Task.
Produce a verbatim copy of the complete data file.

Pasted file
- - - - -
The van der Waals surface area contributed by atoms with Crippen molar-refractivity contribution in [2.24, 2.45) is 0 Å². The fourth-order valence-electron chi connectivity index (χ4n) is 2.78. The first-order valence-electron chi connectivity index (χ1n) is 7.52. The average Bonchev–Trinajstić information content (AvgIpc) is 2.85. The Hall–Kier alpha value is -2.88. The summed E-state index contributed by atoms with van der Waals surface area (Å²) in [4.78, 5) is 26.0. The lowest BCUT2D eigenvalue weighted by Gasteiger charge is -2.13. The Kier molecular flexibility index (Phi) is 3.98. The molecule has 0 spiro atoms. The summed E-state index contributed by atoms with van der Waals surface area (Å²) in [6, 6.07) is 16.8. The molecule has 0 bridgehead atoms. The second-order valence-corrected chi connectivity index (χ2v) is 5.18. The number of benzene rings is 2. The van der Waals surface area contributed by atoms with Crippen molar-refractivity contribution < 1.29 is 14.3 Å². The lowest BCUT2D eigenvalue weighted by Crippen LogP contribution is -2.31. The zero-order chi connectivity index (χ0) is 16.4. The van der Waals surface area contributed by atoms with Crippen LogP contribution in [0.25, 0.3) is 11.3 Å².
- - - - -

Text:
The van der Waals surface area contributed by atoms with Crippen molar-refractivity contribution in [2.24, 2.45) is 0 Å². The fourth-order valence-electron chi connectivity index (χ4n) is 2.78. The first-order valence-electron chi connectivity index (χ1n) is 7.52. The average Bonchev–Trinajstić information content (AvgIpc) is 2.85. The Hall–Kier alpha value is -2.88. The summed E-state index contributed by atoms with van der Waals surface area (Å²) in [4.78, 5) is 26.0. The lowest BCUT2D eigenvalue weighted by Gasteiger charge is -2.13. The Kier molecular flexibility index (Phi) is 3.98. The molecule has 0 spiro atoms. The summed E-state index contributed by atoms with van der Waals surface area (Å²) in [6, 6.07) is 16.8. The molecule has 0 bridgehead atoms. The second-order valence-corrected chi connectivity index (χ2v) is 5.18. The number of benzene rings is 2. The van der Waals surface area contributed by atoms with Crippen molar-refractivity contribution < 1.29 is 14.3 Å². The lowest BCUT2D eigenvalue weighted by Crippen LogP contribution is -2.31. The zero-order chi connectivity index (χ0) is 16.4. The van der Waals surface area contributed by atoms with Crippen LogP contribution in [0.25, 0.3) is 11.3 Å².